Alexandria Wailes came to visit our Deaf students. She told us about growing up in a huge family, the only Deaf child. She went to a Deaf high school, but decided to go to a college where she was the only or one of very few Deaf students. Why? She wanted to dance and there was a good dance program there. She made a choice. She said it was VERY difficult at first, and she felt lonely, but she had a goal to learn how to dance. She practiced and practiced.
She talked about musicality. Not everyone has a sense of music. It has nothing to do whether or not you are Deaf. It is about being able to feel music. She feels music through vibrations. Being Deaf doesn’t mean you don’t understand music and rhythm and dance. She is a witness to that.
She inspired our students to learn ASL, to embrace their language, to communicate, and to set a goal and work hard to make it a reality.
We were thankful to have her visit
Click here to see the polls. I used polleverywhere to crowdsource answers and assess understanding. The 4-6th graders had fun using it and seeing their answer light up on the screen. Based on Threshold Concepts, I tried to build up their conceptual knowledge of basic research skills before embarking on a research project. Concepts: research, resesarch questions, sources, primary sources, secondary sources….next, authority! Here are some screenshots:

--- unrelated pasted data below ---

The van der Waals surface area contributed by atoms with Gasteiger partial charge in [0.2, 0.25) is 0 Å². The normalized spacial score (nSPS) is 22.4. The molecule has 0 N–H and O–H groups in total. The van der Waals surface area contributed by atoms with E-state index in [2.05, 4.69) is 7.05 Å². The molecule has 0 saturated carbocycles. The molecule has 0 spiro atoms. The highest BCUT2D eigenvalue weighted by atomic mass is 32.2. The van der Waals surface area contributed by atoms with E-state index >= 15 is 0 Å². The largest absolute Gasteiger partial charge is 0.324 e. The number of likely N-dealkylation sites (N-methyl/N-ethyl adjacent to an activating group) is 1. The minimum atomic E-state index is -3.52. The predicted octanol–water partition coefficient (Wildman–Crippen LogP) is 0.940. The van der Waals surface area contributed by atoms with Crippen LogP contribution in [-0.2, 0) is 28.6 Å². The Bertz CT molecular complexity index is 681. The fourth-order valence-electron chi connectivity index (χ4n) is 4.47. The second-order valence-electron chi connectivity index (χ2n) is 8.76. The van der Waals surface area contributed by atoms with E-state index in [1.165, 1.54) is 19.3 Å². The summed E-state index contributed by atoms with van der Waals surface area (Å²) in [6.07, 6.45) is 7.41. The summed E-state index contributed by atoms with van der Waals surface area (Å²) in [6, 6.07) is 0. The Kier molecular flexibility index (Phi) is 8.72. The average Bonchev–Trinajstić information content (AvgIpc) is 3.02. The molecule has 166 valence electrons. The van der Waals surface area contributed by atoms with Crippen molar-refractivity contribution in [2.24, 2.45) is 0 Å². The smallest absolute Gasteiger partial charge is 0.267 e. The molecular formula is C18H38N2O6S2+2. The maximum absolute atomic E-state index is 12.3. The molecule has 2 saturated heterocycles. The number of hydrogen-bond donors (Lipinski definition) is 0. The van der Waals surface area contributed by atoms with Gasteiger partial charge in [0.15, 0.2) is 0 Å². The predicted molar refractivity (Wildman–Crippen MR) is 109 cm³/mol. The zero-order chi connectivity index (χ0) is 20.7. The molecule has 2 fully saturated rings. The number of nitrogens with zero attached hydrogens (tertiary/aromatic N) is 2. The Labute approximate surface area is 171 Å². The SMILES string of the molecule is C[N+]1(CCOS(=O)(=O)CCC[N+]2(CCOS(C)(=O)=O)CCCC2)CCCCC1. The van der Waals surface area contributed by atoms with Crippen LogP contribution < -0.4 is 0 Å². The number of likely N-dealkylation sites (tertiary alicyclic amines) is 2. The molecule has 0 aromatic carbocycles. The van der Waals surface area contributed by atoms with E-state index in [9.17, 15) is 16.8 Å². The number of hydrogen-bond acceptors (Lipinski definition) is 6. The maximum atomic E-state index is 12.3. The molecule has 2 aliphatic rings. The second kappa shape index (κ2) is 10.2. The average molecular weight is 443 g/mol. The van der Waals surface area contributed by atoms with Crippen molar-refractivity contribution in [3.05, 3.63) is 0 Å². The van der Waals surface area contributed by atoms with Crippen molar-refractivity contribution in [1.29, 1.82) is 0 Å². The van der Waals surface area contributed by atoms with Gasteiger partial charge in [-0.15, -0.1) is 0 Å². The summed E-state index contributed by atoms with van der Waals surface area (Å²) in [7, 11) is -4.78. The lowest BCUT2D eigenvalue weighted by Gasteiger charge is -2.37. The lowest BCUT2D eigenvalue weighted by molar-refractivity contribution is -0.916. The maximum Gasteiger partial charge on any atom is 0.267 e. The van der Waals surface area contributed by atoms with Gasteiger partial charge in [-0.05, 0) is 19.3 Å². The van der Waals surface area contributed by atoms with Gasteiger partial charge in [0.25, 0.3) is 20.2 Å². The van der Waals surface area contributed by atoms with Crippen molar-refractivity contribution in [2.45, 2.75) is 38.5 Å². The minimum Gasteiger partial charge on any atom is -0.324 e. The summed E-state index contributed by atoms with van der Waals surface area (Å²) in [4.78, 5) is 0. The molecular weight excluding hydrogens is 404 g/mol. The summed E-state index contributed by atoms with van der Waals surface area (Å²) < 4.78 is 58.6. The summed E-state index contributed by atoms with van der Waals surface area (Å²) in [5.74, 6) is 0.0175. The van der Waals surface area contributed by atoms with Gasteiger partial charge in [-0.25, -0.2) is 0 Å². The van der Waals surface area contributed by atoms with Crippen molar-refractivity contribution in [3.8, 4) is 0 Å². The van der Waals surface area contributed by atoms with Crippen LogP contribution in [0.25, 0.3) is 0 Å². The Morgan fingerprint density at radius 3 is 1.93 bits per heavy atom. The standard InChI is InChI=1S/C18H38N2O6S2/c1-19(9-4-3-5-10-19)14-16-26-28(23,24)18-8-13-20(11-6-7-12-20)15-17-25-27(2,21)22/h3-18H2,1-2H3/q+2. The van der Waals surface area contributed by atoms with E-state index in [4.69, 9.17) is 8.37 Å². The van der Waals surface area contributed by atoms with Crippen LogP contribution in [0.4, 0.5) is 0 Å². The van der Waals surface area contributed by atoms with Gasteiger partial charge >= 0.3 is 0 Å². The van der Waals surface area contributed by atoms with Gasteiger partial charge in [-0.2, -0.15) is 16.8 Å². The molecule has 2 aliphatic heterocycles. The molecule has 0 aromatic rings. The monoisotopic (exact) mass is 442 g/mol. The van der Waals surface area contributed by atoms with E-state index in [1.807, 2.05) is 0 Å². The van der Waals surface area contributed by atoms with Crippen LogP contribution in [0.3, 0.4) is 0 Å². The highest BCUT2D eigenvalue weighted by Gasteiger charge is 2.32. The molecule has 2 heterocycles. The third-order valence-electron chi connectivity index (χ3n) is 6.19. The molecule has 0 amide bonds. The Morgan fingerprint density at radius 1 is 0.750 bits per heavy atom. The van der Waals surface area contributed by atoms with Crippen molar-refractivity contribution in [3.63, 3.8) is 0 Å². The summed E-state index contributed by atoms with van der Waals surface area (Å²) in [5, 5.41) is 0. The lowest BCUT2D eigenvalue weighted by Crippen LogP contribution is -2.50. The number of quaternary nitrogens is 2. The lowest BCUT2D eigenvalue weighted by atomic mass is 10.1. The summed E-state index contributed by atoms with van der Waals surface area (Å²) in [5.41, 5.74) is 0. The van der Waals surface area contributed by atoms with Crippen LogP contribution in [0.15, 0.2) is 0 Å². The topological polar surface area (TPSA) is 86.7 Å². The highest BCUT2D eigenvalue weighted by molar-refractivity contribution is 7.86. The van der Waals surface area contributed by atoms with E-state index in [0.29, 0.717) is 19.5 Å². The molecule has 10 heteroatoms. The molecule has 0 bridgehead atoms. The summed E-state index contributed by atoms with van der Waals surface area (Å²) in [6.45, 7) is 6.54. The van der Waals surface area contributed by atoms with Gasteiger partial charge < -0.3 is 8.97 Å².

What questions do we need to think about to answer the big question WHAT IS RESEARCH?
What are some examples of research questions?
What are sources?
What is a primary source?
What are some examples of primary (first-hand) sources?
What is a secondary (second-hand) source?
What are some examples of secondary sources?
The 4th graders read Jane Yolen’s “Encounter,” a retelling of the first encounter between Native Americans and Tainos, and an excerpt from Christopher Columbus’ diary. They took notes about the first encounter and the two points of view. Then they used MS Word to create an imaginary dialogue between the two, using a historical drawing as the background image.
They learned to cite the image and create speech bubbles, right-clicking to send the speech bubble to the front.